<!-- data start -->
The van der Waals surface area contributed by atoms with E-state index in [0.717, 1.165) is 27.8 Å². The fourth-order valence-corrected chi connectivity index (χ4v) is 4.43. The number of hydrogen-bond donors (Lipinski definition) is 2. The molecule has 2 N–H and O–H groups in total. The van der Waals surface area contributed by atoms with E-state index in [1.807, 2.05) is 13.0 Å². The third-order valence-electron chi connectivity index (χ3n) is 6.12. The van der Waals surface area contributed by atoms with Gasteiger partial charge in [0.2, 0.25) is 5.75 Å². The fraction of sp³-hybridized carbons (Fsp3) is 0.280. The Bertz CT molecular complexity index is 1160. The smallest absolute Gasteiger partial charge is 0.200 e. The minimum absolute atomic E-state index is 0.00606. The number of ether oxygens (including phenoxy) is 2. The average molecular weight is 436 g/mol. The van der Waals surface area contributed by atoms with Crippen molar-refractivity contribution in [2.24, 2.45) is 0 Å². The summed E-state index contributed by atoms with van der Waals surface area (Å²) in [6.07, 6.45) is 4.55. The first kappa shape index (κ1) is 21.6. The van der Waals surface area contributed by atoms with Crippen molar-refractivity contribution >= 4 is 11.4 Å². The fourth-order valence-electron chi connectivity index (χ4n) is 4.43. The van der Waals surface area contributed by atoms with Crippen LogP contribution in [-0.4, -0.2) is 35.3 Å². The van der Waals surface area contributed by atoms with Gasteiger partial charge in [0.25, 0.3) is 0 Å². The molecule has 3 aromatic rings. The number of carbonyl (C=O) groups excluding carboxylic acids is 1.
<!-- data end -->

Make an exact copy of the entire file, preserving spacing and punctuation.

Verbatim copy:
The van der Waals surface area contributed by atoms with E-state index in [0.717, 1.165) is 27.8 Å². The fourth-order valence-corrected chi connectivity index (χ4v) is 4.43. The number of hydrogen-bond donors (Lipinski definition) is 2. The molecule has 2 N–H and O–H groups in total. The van der Waals surface area contributed by atoms with E-state index in [1.807, 2.05) is 13.0 Å². The third-order valence-electron chi connectivity index (χ3n) is 6.12. The van der Waals surface area contributed by atoms with Gasteiger partial charge in [0.2, 0.25) is 5.75 Å². The fraction of sp³-hybridized carbons (Fsp3) is 0.280. The Bertz CT molecular complexity index is 1160. The smallest absolute Gasteiger partial charge is 0.200 e. The minimum absolute atomic E-state index is 0.00606. The number of ether oxygens (including phenoxy) is 2. The average molecular weight is 436 g/mol. The van der Waals surface area contributed by atoms with Crippen molar-refractivity contribution in [2.24, 2.45) is 0 Å². The summed E-state index contributed by atoms with van der Waals surface area (Å²) in [6.07, 6.45) is 4.55. The first kappa shape index (κ1) is 21.6. The van der Waals surface area contributed by atoms with Crippen molar-refractivity contribution >= 4 is 11.4 Å². The fourth-order valence-electron chi connectivity index (χ4n) is 4.43. The van der Waals surface area contributed by atoms with Crippen LogP contribution in [-0.4, -0.2) is 35.3 Å². The van der Waals surface area contributed by atoms with Gasteiger partial charge in [0.25, 0.3) is 0 Å². The molecule has 3 aromatic rings. The number of carbonyl (C=O) groups excluding carboxylic acids is 1.